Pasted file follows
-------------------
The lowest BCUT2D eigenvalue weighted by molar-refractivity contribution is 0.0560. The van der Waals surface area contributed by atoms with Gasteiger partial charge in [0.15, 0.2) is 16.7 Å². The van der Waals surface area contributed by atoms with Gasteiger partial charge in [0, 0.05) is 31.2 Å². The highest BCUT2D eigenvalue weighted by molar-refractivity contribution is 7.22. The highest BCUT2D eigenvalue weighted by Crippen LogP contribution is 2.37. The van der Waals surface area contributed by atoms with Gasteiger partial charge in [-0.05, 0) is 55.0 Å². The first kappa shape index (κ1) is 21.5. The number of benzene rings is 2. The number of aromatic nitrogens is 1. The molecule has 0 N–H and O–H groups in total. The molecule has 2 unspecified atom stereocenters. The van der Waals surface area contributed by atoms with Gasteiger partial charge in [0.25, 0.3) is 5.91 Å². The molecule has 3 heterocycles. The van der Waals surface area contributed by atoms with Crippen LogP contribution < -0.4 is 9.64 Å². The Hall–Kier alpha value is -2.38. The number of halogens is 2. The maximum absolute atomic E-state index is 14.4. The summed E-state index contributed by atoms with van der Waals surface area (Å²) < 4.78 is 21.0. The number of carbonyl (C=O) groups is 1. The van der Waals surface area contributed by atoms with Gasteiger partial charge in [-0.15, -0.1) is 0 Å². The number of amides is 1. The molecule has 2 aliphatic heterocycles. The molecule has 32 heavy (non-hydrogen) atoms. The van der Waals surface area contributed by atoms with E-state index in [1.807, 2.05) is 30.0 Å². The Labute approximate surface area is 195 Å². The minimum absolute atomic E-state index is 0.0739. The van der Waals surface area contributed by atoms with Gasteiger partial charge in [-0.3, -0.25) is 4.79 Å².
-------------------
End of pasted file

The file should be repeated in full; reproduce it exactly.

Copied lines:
The lowest BCUT2D eigenvalue weighted by molar-refractivity contribution is 0.0560. The van der Waals surface area contributed by atoms with Gasteiger partial charge in [0.15, 0.2) is 16.7 Å². The van der Waals surface area contributed by atoms with Gasteiger partial charge in [0, 0.05) is 31.2 Å². The highest BCUT2D eigenvalue weighted by molar-refractivity contribution is 7.22. The highest BCUT2D eigenvalue weighted by Crippen LogP contribution is 2.37. The van der Waals surface area contributed by atoms with Gasteiger partial charge in [-0.05, 0) is 55.0 Å². The first kappa shape index (κ1) is 21.5. The number of benzene rings is 2. The number of aromatic nitrogens is 1. The molecule has 0 N–H and O–H groups in total. The molecule has 2 unspecified atom stereocenters. The van der Waals surface area contributed by atoms with Gasteiger partial charge in [0.25, 0.3) is 5.91 Å². The molecule has 3 heterocycles. The van der Waals surface area contributed by atoms with Crippen LogP contribution < -0.4 is 9.64 Å². The Hall–Kier alpha value is -2.38. The number of halogens is 2. The maximum absolute atomic E-state index is 14.4. The summed E-state index contributed by atoms with van der Waals surface area (Å²) < 4.78 is 21.0. The number of carbonyl (C=O) groups is 1. The van der Waals surface area contributed by atoms with Gasteiger partial charge in [-0.15, -0.1) is 0 Å². The number of amides is 1. The molecule has 2 aliphatic heterocycles. The molecule has 32 heavy (non-hydrogen) atoms. The van der Waals surface area contributed by atoms with E-state index in [1.807, 2.05) is 30.0 Å². The Labute approximate surface area is 195 Å². The minimum absolute atomic E-state index is 0.0739. The van der Waals surface area contributed by atoms with Gasteiger partial charge in [-0.3, -0.25) is 4.79 Å².